About 15 years ago we hosted Steven K. Roberts when he passed through Chicago with his Behemoth, a computer and communications-laden recumbent bicycle. Steven is a life-long high-tech nomad, though on this trip he was soft pedaling Behemoth—transporting it cross country via truck, that is.
An image invoked by Steven during dinner at the Akai Hana restaurant in Wilmette, Illinois has stuck with me all of these years. We were talking about the bottlenecks to acquiring knowledge. Steven said “I wish there was a vacuum cleaner attachment for my brain so I can just suck in the information.”
And that brings me to the topic of this post: my reading philosophy. I don’t mean reading philosophers (though I’ve done my share of that), I mean my philosophy about reading. We already have a vacuum cleaner attachment for our brains—two of them, in fact—but it takes some thought and practice to get the most out of them.
Here are some of the things I’ve learned as a life-long, voracious reader:
Read the great books ASAP – Get your hands on Britannica’s Great Books of the Western World and read the entire set. Seriously. You can often find used sets for a fraction of the price of a new set at used book sales. (Don’t worry, the greatest books ever written haven’t changed much over the last 50 years.)
What can you expect to get out of reading the Great Books? You will acquire a wonderful foundation of knowledge. You will exercise your brain. And you will develop the discipline to be a Great Reader.
I recommend ignoring Britannica’s “reading plan” and attacking the set in chronological order. I don’t think it’s necessary to work through all of the geometry and mathematics, however. If you read every day, you should complete the set in less than five years. (I did it in 4.33 years.)
TakeEvelyn Wood Reading Dynamics – I took the class about 20 years ago and it was well worth the fee. Most people can read faster and comprehend more just by learning good reading habits. Don’t “speak” the words in your mind and keep your eyes moving. A capable instructor can show you how to get more out of reading.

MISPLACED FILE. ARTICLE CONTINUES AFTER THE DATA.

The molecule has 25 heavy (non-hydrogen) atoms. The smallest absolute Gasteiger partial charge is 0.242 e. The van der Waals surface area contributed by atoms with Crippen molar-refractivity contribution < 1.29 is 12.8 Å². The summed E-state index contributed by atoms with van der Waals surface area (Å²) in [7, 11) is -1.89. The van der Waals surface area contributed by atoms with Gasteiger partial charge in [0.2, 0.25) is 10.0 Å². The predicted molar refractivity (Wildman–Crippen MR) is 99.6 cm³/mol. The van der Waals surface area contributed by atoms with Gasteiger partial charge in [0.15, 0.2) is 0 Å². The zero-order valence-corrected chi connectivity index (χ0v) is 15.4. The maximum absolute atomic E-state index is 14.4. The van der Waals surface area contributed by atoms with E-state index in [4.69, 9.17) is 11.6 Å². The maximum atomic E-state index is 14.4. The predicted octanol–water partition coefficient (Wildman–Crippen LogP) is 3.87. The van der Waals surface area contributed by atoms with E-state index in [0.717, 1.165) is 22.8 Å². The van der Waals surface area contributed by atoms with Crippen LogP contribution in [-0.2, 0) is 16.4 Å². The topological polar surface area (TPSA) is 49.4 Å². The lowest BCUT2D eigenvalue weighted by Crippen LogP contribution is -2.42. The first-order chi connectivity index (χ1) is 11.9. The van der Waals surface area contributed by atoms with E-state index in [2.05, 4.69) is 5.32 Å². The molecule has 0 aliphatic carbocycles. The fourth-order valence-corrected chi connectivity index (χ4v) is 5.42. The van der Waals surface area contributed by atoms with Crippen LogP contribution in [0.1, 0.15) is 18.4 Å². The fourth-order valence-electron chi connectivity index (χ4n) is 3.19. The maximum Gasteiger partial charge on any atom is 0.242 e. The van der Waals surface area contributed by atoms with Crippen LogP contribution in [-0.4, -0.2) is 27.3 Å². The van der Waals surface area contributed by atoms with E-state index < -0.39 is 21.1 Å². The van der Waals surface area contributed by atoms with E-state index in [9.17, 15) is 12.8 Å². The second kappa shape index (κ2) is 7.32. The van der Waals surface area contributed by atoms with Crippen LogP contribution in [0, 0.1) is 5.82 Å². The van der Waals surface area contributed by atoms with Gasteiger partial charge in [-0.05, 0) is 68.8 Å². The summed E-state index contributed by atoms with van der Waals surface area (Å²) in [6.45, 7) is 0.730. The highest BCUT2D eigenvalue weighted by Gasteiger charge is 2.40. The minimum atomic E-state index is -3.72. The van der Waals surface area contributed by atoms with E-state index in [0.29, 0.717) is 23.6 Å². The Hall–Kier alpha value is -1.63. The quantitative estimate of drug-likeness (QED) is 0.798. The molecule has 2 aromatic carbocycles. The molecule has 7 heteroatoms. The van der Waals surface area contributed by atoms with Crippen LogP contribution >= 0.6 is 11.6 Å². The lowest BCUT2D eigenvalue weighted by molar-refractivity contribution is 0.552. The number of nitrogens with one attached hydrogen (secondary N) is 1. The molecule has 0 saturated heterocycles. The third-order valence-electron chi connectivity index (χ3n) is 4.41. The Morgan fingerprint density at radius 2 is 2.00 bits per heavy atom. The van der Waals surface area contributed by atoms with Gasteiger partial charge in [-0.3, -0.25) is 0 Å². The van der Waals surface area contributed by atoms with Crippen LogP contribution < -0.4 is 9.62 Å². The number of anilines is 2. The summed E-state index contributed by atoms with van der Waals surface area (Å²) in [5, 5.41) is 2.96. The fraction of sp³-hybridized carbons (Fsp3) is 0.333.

Work on more than one book at a time – I discovered that when I am reading and start to feel tired I can switch books and catch a second wind. These days I tend to work on 2-4 books at the same time. This approach works best with books in different genres or at least on different topics, however.
Read a variety of books – The quest for knowledge should be as broad as it is deep. I mainly read non-fiction, but it’s important to read an occasional novel. The more I read the more connections I see between what I’m currently reading and things I learned in the past. In the quest for knowledge, the sum of the parts is greater than the whole.
Be an empathetic reader, but limit your patience – I give every author a fair chance to convince me—even if the thesis of a book seems to contradict what I believe. However, my time is valuable and I won’t finish a book just because I started it. If I think a book is weak, I might switch to fast-scan mode, harvesting what little value I can find. I rarely pick books that turn out to be totally worthless, but it happens once in a while, and the sooner I stop reading them the less time will be wasted.
Start reading at 4:00 am daily – OK, it’s not for everyone. I only need 5-6 hours of sleep per night. I get the most reading done (about 2.5 hours on average) by starting before other family members get up. Life is too short to get to every book I want to read, but by starting early each day I can read 100 books per year.